1950s | Modern Patterns | Rompers / Playsuits | Shirts | Skirts | Swimwear / Sunwear | Vintage Sewing

Watermelon Two Piece 50’s Style Playsuit

By on July 30, 2015

This just might be my favorite sewing project so far! I picked this fabric up 3 times in Joann’s and put it back every single time, telling myself it was too over the top. It was on sale recently and I finally had to give in to temptation and scoop it up. To me, nothing says summer, more than watermelon!

This watermelon playsuit is a collaboration between my trusty 3/4 circle skirt #Simplicity1200 and #Simplicity1426 version A!


Normally this is something that I would feel far too self-conscious to wear. Honestly though, I feel like my fears are completely unfounded in this. It’s so flattering and when I wear it, I feel like a million bucks! It’s just so much fun. In this post, I’m going to talk mostly about the top, because the skirt is #Simplicity1200 which I’ve done several times now, here and here, no point in rehashing those details.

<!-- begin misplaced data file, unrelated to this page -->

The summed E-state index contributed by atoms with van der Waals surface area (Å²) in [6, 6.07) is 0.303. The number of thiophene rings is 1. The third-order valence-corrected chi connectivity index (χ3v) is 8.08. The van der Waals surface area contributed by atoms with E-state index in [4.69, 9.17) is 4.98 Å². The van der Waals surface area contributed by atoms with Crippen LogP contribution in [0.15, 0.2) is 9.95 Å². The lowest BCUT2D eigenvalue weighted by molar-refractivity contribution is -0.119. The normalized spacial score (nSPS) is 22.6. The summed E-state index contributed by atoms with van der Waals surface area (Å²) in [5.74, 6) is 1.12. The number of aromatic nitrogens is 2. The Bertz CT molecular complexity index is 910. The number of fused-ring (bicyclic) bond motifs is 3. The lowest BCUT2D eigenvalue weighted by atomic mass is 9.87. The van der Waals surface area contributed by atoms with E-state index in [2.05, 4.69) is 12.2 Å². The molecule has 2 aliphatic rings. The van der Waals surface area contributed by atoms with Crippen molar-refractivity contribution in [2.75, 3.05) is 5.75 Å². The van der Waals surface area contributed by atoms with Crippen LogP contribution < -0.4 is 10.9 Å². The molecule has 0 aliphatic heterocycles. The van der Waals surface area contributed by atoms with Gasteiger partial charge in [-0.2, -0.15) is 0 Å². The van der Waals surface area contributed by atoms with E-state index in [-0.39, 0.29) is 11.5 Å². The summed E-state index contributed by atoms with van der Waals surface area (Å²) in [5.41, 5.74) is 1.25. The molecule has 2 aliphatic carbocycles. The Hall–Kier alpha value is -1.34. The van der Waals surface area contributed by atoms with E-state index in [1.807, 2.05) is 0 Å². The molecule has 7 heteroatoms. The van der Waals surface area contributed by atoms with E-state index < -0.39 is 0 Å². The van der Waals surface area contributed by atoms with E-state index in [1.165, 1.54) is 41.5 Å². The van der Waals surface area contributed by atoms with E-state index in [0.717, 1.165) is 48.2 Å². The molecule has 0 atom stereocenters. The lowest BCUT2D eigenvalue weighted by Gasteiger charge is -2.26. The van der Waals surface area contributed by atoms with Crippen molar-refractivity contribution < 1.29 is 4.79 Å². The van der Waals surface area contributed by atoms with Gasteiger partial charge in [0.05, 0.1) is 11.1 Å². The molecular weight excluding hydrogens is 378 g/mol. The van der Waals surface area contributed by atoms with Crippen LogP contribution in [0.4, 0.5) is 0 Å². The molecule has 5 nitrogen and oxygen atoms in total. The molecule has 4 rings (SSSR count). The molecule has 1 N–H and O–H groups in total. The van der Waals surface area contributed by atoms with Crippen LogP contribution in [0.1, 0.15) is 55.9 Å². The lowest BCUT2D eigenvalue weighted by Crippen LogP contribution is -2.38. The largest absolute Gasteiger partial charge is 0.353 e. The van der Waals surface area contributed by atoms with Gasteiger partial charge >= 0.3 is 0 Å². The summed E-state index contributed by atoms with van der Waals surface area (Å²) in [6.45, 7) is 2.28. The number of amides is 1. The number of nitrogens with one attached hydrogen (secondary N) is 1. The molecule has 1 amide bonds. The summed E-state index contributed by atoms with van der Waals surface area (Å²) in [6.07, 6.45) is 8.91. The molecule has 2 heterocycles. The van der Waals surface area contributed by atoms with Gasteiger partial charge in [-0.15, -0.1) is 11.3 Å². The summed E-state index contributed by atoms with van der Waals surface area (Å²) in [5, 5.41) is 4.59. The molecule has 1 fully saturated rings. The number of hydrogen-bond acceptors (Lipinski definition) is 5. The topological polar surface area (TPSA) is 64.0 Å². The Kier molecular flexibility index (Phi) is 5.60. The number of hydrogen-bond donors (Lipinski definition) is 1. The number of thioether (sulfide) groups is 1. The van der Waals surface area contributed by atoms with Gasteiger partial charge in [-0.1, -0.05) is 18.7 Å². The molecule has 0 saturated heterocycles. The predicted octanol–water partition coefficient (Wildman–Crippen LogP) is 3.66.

The only thing I changed on #Simplicity1426 was the neck band on the top. I mistakenly only cut out one piece when two was needed. After cutting everything else out, I didn’t have enough fabric to fit one more. So I improvised and used the same simple black bias binding that I used to bind the hem of the skirt. I’m really glad I did too. I feel like having the black at the top and the bottom of the set creates a cohesiveness that I really like.

I used simple black buttons on both pieces so they would be minimal and understated. I wanted them to blend in with the outfit. I feel like they do just that.